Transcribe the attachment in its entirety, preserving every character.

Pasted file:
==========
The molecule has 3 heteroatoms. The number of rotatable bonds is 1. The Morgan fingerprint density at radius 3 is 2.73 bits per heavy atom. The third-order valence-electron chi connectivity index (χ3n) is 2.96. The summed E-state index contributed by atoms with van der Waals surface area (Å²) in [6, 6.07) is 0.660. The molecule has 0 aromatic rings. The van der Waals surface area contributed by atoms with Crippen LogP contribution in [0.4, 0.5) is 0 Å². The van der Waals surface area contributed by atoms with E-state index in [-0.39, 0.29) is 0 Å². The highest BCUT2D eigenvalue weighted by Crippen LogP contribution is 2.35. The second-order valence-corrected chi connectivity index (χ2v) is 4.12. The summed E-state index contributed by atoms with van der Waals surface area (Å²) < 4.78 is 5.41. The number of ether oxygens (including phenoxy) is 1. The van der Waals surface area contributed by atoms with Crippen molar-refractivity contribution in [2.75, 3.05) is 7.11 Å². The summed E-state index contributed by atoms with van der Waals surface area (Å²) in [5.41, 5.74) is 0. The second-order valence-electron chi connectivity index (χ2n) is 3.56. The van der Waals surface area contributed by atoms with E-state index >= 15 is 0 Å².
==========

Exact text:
The molecule has 3 heteroatoms. The number of rotatable bonds is 1. The Morgan fingerprint density at radius 3 is 2.73 bits per heavy atom. The third-order valence-electron chi connectivity index (χ3n) is 2.96. The summed E-state index contributed by atoms with van der Waals surface area (Å²) in [6, 6.07) is 0.660. The molecule has 0 aromatic rings. The van der Waals surface area contributed by atoms with Crippen LogP contribution in [0.4, 0.5) is 0 Å². The van der Waals surface area contributed by atoms with E-state index in [-0.39, 0.29) is 0 Å². The highest BCUT2D eigenvalue weighted by Crippen LogP contribution is 2.35. The second-order valence-corrected chi connectivity index (χ2v) is 4.12. The summed E-state index contributed by atoms with van der Waals surface area (Å²) < 4.78 is 5.41. The number of ether oxygens (including phenoxy) is 1. The van der Waals surface area contributed by atoms with Crippen molar-refractivity contribution in [2.75, 3.05) is 7.11 Å². The summed E-state index contributed by atoms with van der Waals surface area (Å²) in [5.41, 5.74) is 0. The second-order valence-electron chi connectivity index (χ2n) is 3.56. The van der Waals surface area contributed by atoms with E-state index >= 15 is 0 Å².